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BOSTON-A series of initiatives designed to alter the pattern of development in this state is garnering a lot of attention at the legislative and executive level here. The initiatives are essentially attempting to wrestle control away from local towns and cities and instead create regional zoning boards that could have better perspective on managing growth.

Currently, 351 towns and cities in the state make individual land-use decisions and those decisions are usually made with only that town or city in mind. Increasing a local tax base through commercial development and limiting the number of children enrolled in local schools are usually local concerns but the larger issues of sprawl and congestion are creating greater concerns.

One of the major initiatives here is a bill authored by State Senator Marc Pacheo that would give cities and towns $35 million for technical assistance to create master plans. Governor Jane Swift has already established Executive Order 418, providing cities and towns with $30,000 to reexamine zoning and explore new ways to approach planning.

The Metropolitan Area Council, a regional planning agency for Eastern Massachusetts, has taken on an effort to identify planning problems and create a more effective plan for guiding development in this area. The Boston Society of Architects has also gotten into the act with a campaign to promote regional coordination on schools, transportation, housing and protecting natural areas.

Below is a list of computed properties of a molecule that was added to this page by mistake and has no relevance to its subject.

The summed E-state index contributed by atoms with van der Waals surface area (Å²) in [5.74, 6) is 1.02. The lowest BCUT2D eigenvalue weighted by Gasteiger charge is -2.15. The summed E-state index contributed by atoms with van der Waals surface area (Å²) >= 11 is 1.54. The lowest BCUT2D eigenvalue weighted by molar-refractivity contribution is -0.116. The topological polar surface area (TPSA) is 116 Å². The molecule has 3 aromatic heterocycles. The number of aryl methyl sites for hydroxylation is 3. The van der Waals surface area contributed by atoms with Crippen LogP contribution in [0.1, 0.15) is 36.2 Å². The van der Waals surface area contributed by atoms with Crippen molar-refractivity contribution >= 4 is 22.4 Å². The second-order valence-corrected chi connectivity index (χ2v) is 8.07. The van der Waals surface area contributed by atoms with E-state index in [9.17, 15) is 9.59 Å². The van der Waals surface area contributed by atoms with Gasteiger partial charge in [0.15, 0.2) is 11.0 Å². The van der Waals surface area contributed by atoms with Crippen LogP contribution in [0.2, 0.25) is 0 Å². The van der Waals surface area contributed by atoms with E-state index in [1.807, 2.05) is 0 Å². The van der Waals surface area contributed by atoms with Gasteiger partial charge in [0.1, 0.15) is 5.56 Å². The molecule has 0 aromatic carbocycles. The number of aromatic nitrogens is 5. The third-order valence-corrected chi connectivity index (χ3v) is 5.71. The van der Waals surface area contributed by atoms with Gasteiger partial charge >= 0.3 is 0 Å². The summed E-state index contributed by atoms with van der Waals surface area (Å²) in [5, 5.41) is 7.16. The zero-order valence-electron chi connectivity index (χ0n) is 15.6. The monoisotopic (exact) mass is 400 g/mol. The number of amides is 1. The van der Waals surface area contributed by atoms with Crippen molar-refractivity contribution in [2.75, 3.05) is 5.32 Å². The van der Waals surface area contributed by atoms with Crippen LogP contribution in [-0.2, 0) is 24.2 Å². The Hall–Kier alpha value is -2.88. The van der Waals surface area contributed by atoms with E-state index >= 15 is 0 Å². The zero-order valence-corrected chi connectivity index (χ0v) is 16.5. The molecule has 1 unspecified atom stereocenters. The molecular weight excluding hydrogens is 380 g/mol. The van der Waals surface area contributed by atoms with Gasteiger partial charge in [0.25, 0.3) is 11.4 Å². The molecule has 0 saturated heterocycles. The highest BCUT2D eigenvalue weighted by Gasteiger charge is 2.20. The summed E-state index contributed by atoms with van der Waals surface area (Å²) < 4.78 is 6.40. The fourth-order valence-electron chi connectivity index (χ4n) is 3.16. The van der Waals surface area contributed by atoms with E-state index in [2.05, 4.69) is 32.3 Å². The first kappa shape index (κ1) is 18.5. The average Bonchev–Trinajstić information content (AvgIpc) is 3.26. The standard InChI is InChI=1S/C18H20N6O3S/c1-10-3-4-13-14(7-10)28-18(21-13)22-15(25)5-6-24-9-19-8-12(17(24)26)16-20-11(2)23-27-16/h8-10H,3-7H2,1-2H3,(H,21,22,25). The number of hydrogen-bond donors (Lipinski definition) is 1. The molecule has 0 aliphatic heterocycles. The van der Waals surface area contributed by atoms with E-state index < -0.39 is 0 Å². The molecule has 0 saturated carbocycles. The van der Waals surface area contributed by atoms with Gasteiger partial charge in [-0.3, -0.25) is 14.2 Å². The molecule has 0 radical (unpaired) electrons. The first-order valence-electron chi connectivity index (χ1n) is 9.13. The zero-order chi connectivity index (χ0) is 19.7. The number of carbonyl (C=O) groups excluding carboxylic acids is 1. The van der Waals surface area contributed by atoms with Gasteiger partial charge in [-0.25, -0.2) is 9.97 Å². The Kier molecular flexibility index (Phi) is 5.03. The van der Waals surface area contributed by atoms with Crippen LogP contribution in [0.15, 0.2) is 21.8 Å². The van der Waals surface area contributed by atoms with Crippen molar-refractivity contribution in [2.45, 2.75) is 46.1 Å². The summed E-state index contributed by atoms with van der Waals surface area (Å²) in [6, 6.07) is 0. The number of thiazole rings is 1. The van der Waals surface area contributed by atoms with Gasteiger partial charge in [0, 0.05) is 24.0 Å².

Planning compacts have erupted in other pockets of the state as well. In Southeastern Massachusetts a recent building boom led to the creation of the Mayflower Compact, which enables the towns in this area to coordinate responses to the development. The I-495 Initiative coordinates the responses of towns and cities that surround this Interstate, the latest mecca for high-tech companies. The Community Preservation Act and The Cape Cod Commission have also attempted to deal with managing development.

For developers, dealing with regional controls in addition to local municipalities could mean more bureaucracy in the requirements that would have to be met. Affordable housing advocates are also reportedly concerned that regional planning will limit the availability of housing, driving up the costs. Perhaps the greatest difficulty here will be with the local towns and cities, which are traditionally loath to surrender the authority they have over their acreage to a larger governmental body.

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